En Español

Q. Who is Mr. Smarty Plants?

A: There are those who suspect Wildflower Center volunteers are the culpable and capable culprits. Yet, others think staff members play some, albeit small, role. You can torture us with your plant questions, but we will never reveal the Green Guru's secret identity.

Help us grow by giving to the Plant Database Fund or by becoming a member

Did you know you can access the Native Plant Information Network with your web-enabled smartphone?


Ask Mr. Smarty Plants

Ask Mr. Smarty Plants is a free service provided by the staff and volunteers at the Lady Bird Johnson Wildflower Center.

Search Smarty Plants
See a list of all Smarty Plants questions

Please forgive us, but Mr. Smarty Plants has been overwhelmed by a flood of mail and must take a break for awhile to catch up. We hope to be accepting new questions again soon. Thank you!

Need help with plant identification, visit the plant identification page.

rate this answer
Not Yet Rated

Monday - December 24, 2012

From: Whitney, TX
Region: Southwest
Topic: Invasive Plants, Non-Natives, Seed and Plant Sources, Watering, Shade Tolerant, Grasses or Grass-like, Herbs/Forbs, Trees
Title: Plants for oak shade from Whitney TX
Answered by: Barbara Medford


I live in Whitney, Texas and have a number of beautiful Live Oak trees in a portion of my yard providing deep shade. Asian Jasmine grows in about 5 ft circle around them and then nothing! I have walk ways and a stone patio in there. The area is on a slight hill and I am having erosion problem. I can water this area but prefer not to have to water it regularly. I am a novice to any type of gardening. Do you have suggestions as to what to plant and where to purchase these suggestions?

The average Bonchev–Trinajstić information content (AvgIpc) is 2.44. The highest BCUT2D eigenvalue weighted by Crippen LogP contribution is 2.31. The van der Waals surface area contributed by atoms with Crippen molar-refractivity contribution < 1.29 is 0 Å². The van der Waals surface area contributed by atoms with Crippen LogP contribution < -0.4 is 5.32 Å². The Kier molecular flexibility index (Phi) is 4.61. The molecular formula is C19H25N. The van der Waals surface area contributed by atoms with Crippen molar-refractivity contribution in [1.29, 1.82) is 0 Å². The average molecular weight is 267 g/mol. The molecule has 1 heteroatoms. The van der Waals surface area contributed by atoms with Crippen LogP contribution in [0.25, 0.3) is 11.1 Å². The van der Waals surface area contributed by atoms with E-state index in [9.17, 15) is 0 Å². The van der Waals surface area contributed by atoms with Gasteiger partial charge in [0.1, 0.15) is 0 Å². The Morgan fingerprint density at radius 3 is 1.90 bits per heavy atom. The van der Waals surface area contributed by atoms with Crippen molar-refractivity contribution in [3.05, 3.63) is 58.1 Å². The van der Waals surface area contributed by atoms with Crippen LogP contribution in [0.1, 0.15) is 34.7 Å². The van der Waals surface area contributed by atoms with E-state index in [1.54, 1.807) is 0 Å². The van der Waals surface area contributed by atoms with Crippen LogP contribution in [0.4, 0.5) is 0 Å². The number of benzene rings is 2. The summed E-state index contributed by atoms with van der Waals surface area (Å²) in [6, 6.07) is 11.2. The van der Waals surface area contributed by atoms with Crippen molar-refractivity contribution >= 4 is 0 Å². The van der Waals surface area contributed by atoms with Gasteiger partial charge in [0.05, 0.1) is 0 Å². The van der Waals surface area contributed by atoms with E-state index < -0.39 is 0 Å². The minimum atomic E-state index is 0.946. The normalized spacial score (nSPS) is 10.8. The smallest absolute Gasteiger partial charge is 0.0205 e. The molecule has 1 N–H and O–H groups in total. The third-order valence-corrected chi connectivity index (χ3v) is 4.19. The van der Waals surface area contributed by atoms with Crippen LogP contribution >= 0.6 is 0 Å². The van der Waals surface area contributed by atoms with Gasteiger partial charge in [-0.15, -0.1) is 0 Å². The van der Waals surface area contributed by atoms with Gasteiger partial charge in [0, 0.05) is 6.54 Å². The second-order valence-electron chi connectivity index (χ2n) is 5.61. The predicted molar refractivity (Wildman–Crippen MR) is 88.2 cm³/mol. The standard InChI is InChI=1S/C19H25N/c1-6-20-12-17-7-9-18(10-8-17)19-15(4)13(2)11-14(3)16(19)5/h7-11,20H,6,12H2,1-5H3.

We love new gardeners because we can encourage them to get onto what we consider the right track. The Lady Bird Johnson Wildflower Center, home of Mr. Smarty Plants, is dedicated to the growth, protection and propagation of plants native not only to North America but also to the area in which those plants grow naturally.

A question very similar to yours has also just been answered by Mr. Smarty Plants, including what to do about the jasmine (non-native and very invasive), and plants that make good shade groundcover, all native to the area of North Central Texas, where Hill County is.

You may spend a half a day reading all those sites and the links they have to take you to plant webpages, etc., but there are all kinds of good ideas for shade, erosion control and water conservation. Your last question concerned sources for purchasing plants and/or seeds. Go to our National Suppliers Directory, put your town and state or just your zipcode in the "Enter Search Location" box, and you will get a list of native plant nurseries, seed suppliers and consultants in your general area. All have contact information so you can check in advance to see if they stock what you need or can get it for you. There are lots of alternate plant choices in these various previous answers that you should be able to settle on something that you can obtain.


More Trees Questions

When is it time to remove diseased oak trees in Belton, TX?
May 03, 2013 - When to give up on my live oaks. We lost/mostly several live oaks since 2011 and the drought. One, died from the crown, one large mass at a time, and now resembles a 10' totem pole with scraggly gro...
view the full question and answer

Why is non-native peach tree not going dormant in Owensville IN
December 19, 2011 - I have a peach tree I grew from a peach pit. It is about 2 years old. I planted the tree in my yard this summer. It is now about 3' tall. My problem is it is not going dormant. We have had several fr...
view the full question and answer

Will smoketrees (Cotinus sp.) grow in the Texas Panhandle region
June 03, 2010 - Will smoke trees grow in the Lubbock-Amarillo, Texas region of Texas?
view the full question and answer

Will wax myrtle (Morella cerifera) grow in Roswell NM?
September 29, 2011 - We live in Roswell, NM. Will a wax myrtle tree live in our climate and soil?
view the full question and answer

Are magnolia trees toxic for dogs?
February 05, 2014 - Del Mar, California- are magnolia trees, (their bark, roots, pods) toxic to small dogs? My Westie terriers are exhibiting lack of appetite and diarrea this late winter. Tonight I saw on our local n...
view the full question and answer

Support the Wildflower Center by Donating Online or Becoming a Member today.
© 2016 Lady Bird Johnson Wildflower Center